Tuesday, September 14, 2021

Language and Thought Complexity

When not writing up the results of his research for publication, anthropologist Christopher Hallpike lived among the mountain tribes of Ethiopia and Papua New Guinea for a period of ten years studying every facet of two very different primitive cultures. His latest anthology, Ship of Fools, includes a fascinating chapter entitled “So all languages aren’t equally complex after all”, in which he thoroughly debunks the conventional wisdom about the relative complexity of languages, namely the uniformitarian belief that All Languages are Equally Complex (ALEC).

ALEC is a relatively modern invention popularized by linguists like Noam Chomsky and evolutionary psychologists like Steven Pinker, wholly ideological rather than a product of actual boots-on-the-ground research. It is the undemonstrated and undemonstratable conviction that “There are no simple or primitive cultures: all cultures are equally complex and equally modern.” Or again, “People think the same thoughts, no matter what kind of grammatical system they use.”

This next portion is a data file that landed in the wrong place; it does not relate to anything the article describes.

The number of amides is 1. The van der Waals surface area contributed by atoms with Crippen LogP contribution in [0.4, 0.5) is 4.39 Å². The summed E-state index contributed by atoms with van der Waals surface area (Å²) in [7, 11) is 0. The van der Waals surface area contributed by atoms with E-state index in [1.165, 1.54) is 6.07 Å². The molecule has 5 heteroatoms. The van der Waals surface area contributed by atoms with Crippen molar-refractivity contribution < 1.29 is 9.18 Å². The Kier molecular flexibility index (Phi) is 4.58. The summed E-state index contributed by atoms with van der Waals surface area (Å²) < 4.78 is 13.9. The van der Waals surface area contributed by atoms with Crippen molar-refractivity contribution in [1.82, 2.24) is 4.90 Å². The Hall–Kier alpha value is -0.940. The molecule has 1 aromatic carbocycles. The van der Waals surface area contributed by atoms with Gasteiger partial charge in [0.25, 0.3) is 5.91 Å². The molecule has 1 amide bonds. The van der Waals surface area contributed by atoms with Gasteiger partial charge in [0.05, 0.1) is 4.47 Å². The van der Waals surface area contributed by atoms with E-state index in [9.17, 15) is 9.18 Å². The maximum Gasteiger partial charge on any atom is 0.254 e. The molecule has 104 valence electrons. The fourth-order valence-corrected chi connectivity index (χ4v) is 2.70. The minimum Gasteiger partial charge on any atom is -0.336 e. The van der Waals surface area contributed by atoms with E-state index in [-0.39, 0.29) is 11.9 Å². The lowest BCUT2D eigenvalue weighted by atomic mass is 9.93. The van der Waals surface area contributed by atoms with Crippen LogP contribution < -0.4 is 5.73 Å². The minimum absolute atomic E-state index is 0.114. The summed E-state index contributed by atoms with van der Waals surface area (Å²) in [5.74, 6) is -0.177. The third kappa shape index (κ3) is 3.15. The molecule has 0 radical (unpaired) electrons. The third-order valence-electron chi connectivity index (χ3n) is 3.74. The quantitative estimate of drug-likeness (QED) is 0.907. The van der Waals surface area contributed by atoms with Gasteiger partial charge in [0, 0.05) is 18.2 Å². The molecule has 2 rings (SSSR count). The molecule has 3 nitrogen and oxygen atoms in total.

Hallpike, on the other hand, starts by observing that “the thought worlds of modern literate urban societies are very different from those found in primitive societies”, then goes about demolishing ALEC with his indelible combination of logic, data and dry British wit.

Primitive Societies and Language

It should be obvious that it is remarkably difficult, perhaps impossible, to communicate effectively or even think lucidly about something for which your language has no words. This is the case with many of the cultures Hallpike unabashedly refers to as primitive and which Pinker and Chomsky would call “equally complex and equally modern”.